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A Salute To Paul Harvey
By Ted Twietmeyer
Photo credit ­ paulharvey.com
I'd like to pay tribute to Paul Harvey, broadcaster extraordinaire, for his lifetime of dedicated service telling us "The rest of the story." It was deeply saddening for all to hear of his passing.
Paul fought the mainstream news mentality by bringing detailed facts about people and places using his own consistently unique, informative, unbiased and mesmerizing technique. I've never heard any other newscaster do this as eloquently as Paul could. Never was a negative word ever heard in the media about the personality and character of this great icon of the airwaves.
When about 8 years old, I made a small "crystal" radio set using a safety pin with a piece of pencil lead attached to the end of it, and a razor blade. It was powered by the local 50,000 watt radio station - and it was Paul's voice telling the rest of the story that was among the first voices I heard while sitting in a small tent. From that day forward, I always enjoyed the trivia he could tell.
Paul had a limitless, detailed library of stories about people and places that he told, never repeating any one of them. He would begin his stories in such a way about a place, object or someone that you were driven to listen to every word even while driving. It was impossible to change stations while he was speaking. He had attained the highest skill level of story telling anyone could master.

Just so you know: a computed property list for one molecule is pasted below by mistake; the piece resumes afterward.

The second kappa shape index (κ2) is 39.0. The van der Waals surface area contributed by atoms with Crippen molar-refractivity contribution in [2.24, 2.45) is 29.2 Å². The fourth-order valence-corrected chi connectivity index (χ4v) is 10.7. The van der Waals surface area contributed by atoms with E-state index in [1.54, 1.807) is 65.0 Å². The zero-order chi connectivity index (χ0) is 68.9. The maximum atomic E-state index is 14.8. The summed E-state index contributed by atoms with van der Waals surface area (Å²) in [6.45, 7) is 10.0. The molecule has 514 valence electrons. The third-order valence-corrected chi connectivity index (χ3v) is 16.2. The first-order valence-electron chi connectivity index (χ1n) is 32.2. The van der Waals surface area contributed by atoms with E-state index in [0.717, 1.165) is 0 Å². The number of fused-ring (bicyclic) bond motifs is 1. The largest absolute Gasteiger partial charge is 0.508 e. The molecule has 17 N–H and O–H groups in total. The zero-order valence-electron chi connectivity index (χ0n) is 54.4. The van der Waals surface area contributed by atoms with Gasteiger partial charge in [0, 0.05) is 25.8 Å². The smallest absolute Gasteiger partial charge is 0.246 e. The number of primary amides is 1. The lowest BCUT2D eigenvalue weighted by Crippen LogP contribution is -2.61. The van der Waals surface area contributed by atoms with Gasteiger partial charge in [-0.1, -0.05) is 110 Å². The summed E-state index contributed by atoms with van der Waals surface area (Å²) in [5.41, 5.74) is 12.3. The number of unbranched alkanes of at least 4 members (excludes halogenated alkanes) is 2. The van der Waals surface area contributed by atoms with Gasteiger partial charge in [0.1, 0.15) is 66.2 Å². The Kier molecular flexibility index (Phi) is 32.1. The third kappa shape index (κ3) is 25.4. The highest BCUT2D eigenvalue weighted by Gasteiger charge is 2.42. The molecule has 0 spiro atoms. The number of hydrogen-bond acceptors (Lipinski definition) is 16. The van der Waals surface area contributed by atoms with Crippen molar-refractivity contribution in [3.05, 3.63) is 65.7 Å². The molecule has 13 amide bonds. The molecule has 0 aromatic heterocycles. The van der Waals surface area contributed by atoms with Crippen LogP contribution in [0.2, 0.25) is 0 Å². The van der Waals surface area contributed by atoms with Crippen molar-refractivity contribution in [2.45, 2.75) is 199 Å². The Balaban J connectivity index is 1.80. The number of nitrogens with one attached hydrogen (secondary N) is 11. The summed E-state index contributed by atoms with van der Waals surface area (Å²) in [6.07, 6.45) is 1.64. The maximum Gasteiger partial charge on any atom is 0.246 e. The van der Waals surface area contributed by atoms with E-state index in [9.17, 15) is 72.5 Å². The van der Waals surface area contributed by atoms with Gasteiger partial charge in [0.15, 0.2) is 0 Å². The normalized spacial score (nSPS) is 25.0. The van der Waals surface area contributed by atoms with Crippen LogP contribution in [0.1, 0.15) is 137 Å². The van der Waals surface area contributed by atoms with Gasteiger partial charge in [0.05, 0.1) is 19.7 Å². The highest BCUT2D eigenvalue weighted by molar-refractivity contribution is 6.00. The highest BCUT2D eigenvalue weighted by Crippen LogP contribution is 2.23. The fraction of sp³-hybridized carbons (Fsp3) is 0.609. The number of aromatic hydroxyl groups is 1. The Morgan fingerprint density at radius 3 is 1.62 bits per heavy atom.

This is a talent completely lost in today's radio, and will probably never be replicated. Whatever the advertising cost was for a radio spot between page one and page two, surely it wasn't high enough.
Radio is a fascinating medium, completely unlike television where images are forced upon the listener of a television program. Few people of today's generation appreciate what it takes to creatively tell a story with tremendous detail in only a few minutes time, and do so in such a way as to create the best and most powerful images in the listener's mind. He did it all without ever using four letter words, images of killing or torturing people or character assassination. Paul knew how to do this perfectly and created an entire new art form.
He was a great talent of the airwaves, who is now silent and very great loss to the world. After passing from this world on to the next, Paul knows the rest of the story.
Ted Twietmeyer
James Neff
Well said, Ted! Paul was a remarkable thinker and broadcaster, and he definitely now knows 'the rest of the story' in the great beyond, as you so aptly concluded. He'd have (I'm sure DOES) love(d) that! Thank you for this excellent tribute to a wonderful American icon!
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